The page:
Around 70 per cent of Australians expect the government to put the environment centre stage in its pandemic recovery, according to a new Ipsos survey, reflecting the significant media coverage of this idea.
The most critically important place to do something is the workplace. Workplaces are the new village. They are one of the few institutions we still trust. And it’s time to look at Gen X for action.
Cundall might be leading the pack on climate action but for David Clark, an Australian partner of the global engineering firm, the company has a long way to go – as does the rest of the engineering and design profession.
Think we’re running out of time to save the world from catastrophic warming? Well, it seems much of the corporate world might have given up on the tight timeline needed to meet the Paris Agreement to limit global warming to 1.5 degrees above preindustrial levels.
With only 11 years left to deliver the United Nation’s 2030 Agenda, far more needs to be done and local governments and citizens must become more involved in sustainable development.
Greta Thunberg’s now iconic headline “I want you to panic” is not just a direct response to the already tired and overintellectualised climate discourse but also a great communication strategy for brands wanting to support global climate action.
New leaders are emerging to meet the climate challenge. Cities and towns in Australia and across the world are taking charge of their future and moving swiftly to reduce their climate impact and secure a clean energy future for their residents.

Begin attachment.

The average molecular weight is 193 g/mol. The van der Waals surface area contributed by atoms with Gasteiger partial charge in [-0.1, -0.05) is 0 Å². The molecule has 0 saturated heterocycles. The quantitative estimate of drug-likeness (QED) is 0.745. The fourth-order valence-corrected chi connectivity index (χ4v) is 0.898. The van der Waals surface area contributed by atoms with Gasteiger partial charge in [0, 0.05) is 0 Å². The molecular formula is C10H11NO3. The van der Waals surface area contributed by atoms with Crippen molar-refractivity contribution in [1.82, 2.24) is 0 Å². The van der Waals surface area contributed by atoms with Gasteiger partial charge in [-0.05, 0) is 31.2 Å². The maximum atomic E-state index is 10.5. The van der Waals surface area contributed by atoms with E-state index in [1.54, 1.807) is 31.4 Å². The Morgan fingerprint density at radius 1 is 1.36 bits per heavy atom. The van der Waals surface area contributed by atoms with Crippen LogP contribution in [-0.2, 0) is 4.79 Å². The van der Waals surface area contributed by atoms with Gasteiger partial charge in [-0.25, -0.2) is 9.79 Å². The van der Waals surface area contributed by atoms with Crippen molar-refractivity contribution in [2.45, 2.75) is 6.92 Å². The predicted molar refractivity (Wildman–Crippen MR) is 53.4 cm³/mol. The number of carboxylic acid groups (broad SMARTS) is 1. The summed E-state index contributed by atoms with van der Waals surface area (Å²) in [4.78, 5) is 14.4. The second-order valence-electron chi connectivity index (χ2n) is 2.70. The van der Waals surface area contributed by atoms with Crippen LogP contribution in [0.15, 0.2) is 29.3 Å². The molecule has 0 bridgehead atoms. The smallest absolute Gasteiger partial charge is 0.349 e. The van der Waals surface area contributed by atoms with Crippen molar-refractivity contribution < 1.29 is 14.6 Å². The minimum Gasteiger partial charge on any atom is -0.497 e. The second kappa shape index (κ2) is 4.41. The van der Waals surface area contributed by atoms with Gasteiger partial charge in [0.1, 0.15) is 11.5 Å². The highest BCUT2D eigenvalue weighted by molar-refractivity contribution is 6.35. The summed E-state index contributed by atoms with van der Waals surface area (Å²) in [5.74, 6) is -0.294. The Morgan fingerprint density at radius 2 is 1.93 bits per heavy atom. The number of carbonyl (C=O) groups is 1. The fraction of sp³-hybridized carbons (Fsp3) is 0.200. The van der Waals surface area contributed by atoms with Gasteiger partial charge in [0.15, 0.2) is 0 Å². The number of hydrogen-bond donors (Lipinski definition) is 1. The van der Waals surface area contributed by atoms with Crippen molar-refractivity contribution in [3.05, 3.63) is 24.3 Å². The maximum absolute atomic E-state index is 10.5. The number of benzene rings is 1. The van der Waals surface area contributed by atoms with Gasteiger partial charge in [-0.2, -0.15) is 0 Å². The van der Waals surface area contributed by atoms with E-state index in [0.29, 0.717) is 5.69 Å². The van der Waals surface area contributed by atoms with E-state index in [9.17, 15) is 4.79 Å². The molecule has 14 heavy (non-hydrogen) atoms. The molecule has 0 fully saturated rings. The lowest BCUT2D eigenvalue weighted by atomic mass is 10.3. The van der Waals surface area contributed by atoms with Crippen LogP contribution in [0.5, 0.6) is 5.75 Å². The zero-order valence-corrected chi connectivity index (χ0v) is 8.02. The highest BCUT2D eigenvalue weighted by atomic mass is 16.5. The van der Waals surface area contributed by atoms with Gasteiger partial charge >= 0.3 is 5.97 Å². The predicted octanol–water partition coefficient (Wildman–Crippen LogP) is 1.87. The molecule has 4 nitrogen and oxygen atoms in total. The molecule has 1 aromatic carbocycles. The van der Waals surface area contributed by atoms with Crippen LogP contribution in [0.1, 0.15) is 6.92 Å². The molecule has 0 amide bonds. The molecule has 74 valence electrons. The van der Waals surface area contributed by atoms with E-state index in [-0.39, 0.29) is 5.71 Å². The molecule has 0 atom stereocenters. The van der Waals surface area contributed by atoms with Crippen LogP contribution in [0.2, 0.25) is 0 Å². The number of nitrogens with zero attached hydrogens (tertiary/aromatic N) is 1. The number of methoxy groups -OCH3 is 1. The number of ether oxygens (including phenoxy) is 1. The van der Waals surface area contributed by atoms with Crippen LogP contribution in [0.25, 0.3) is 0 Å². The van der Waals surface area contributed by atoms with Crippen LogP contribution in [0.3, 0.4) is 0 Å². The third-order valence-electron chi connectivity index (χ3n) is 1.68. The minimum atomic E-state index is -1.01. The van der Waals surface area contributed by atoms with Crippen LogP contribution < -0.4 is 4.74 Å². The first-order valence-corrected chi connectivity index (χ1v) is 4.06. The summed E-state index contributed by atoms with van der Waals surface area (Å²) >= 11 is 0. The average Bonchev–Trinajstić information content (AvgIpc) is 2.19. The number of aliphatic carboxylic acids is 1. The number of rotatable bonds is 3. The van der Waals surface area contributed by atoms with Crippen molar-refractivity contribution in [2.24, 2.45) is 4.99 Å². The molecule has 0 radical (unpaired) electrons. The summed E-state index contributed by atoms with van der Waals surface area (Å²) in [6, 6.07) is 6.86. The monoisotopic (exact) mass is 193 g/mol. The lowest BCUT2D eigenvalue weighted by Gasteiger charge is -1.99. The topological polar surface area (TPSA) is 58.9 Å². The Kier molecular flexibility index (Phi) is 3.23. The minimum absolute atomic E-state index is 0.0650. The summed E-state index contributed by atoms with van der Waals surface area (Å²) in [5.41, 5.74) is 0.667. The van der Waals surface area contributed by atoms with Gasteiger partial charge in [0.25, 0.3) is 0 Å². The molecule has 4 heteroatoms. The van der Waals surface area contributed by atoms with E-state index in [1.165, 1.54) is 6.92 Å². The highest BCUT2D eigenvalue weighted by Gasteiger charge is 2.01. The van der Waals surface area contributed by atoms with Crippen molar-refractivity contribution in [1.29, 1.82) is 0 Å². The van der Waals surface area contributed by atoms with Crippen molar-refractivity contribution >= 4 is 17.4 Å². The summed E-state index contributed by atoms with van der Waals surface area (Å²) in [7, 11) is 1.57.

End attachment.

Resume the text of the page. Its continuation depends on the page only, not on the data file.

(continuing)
A renewables “revolution” is driving change in the power industry, according to REN21’s latest Global Energy Outlook, but the heating and cooling sectors are lagging behind in this global transition.
A global coalition of 288 institutional investors with $26 trillion (AU$34.1 trillion) in assets under management, including 23 Australian investors with close to $2 trillion in assets, have issued a call to leaders at the G7 meeting in Canada this week to step up action on climate change.
Election season is on and what’s driving voter sentiment is opaque and confusing.
Australia has triumphed over South Korea, Iran and Saudi Arabia in a national climate action assessment, claiming 57th place on the Climate Change Performance Index (CCPI) released this week. But that’s it.
Strong public transport commitments have been announced in the McGowan Government’s first budget for Western Australia. But in a tough environment where a surplus won’t be seen until 2020-21, climate change has been all but forgotten.
Ecocity2017: There might have been plenty of talent and unexpected insights on offer, but, let’s face it, Al Gore was the climate action superstar that everyone wanted to see.